The Register offers up an essay by erasure of a report by erasure of a ****-**** by any other name.
A rational exchange about Trump. Ellis is flat and disconnected from the topic. Maybe he’s offering up despair to counter the hysteria he sees in everybody else.
How to manipulate free speech guarantees.
The Trump Administration needed to deal with the problem that the colleges with the worst speech codes are conservative religious colleges. The solution was to include a hypocritical rule in the Executive Order that says private colleges will be judged only by “compliance with stated institutional policies.” Since conservative colleges openly state that they suppress free speech, they will be immune from any action (not that any Trump official would ever dare to punish a conservative college).
By contrast, if a more liberal private college aspires to protect free speech, they can have their federal funds taken away based on a Republican bureaucrat’s regulatory interpretation of the campus’ values. This Executive Order will tend to reduce free speech at private colleges, because colleges will have an incentive to remove any promises to protect free speech in order to avoid being vulnerable to federal funding cutbacks. And if private colleges have policies that provide stronger protections for free speech than the First Amendment (as many do), they can lose federal funding even if they meet First Amendment standards.
Lawsuit as rhetorical trope.
This lawsuit is playing to two audiences — the courts, and the right.
For the rest of the world, it’s a performance piece.
All these secret societies – all these adolescent politicos. https://ift.tt/2Jw6bMu
The lawsuit even goes so far as to suggest that the accounts weren’t just the work of people intent on making fun of him, but rather were part of a conspiracy, perhaps backed by his political opponents, and claims that Twitter was negligent in allowing the cruel jibes to continue.
“The Twitter attacks on Nunes were pre-planned, calculated, orchestrated and undertaken by multiple individuals acting in concert, over a continuous period of time exceeding a year,” the complaint, made public ahead of being filed, stated.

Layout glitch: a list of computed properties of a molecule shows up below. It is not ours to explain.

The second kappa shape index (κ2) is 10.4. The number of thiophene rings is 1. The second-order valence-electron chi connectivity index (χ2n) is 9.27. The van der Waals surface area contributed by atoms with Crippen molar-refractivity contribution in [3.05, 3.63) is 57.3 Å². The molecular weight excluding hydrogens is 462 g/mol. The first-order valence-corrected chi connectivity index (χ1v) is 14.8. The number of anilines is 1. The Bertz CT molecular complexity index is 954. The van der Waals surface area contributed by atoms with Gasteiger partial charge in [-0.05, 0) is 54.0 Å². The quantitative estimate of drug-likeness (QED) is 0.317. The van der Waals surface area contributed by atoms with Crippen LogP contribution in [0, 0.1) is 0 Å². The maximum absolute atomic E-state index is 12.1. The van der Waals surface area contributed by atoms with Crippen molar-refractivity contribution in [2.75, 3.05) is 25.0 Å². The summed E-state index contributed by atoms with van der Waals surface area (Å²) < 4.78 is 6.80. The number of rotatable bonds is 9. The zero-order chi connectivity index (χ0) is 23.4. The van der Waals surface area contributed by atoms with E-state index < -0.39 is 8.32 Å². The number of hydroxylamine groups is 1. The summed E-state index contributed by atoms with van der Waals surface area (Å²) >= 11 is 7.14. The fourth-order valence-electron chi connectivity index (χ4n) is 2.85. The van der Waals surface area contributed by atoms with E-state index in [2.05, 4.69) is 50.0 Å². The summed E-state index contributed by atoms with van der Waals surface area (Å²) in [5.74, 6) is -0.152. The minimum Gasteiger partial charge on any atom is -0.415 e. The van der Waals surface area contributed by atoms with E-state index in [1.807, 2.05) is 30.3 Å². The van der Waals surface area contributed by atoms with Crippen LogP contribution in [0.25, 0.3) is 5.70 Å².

Rhetoric at center.
I understand that those on the far right — people like climate-change deniers, Milo Yiannopoulos and others — are frustrated that universities are not always inviting places for their ideas. But if they want their ideas to be taken seriously, then they must make more persuasive and factually-based arguments for the validity of those ideas. People who stand on a university platform or whose work appears in the pages of well-respected journals have earned — not demanded — their right to be there.
Start planning the dissertations in communications and the role of the capitalist press.
Gertz, of Media Matters, argues, “The President’s world view is being specifically shaped by what he sees on Fox News, but Fox’s goals are ratings and money, which they get by maximizing rage. It’s not a message that is going to serve the rest of the country.”
Jerry Taylor, the co-founder of the Niskanen Center, a think tank in Washington for moderates, says, “In a hypothetical world without Fox News, if President Trump were to be hit hard by the Mueller report, it would be the end of him. But, with Fox News covering his back with the Republican base, he has a fighting chance, because he has something no other President in American history has ever had at his disposal—a servile propaganda operation.”
One day of testimony.
When this story is finally told — when the sordid details are revealed, the dots finally connected — the Republican Party will be the political and institutional version of Mr. Cohen, who squandered his integrity in the service of a man of borderless corruption.
It’s a fair cop.
New horizons in federal/corporate communication. Bloody amateurs.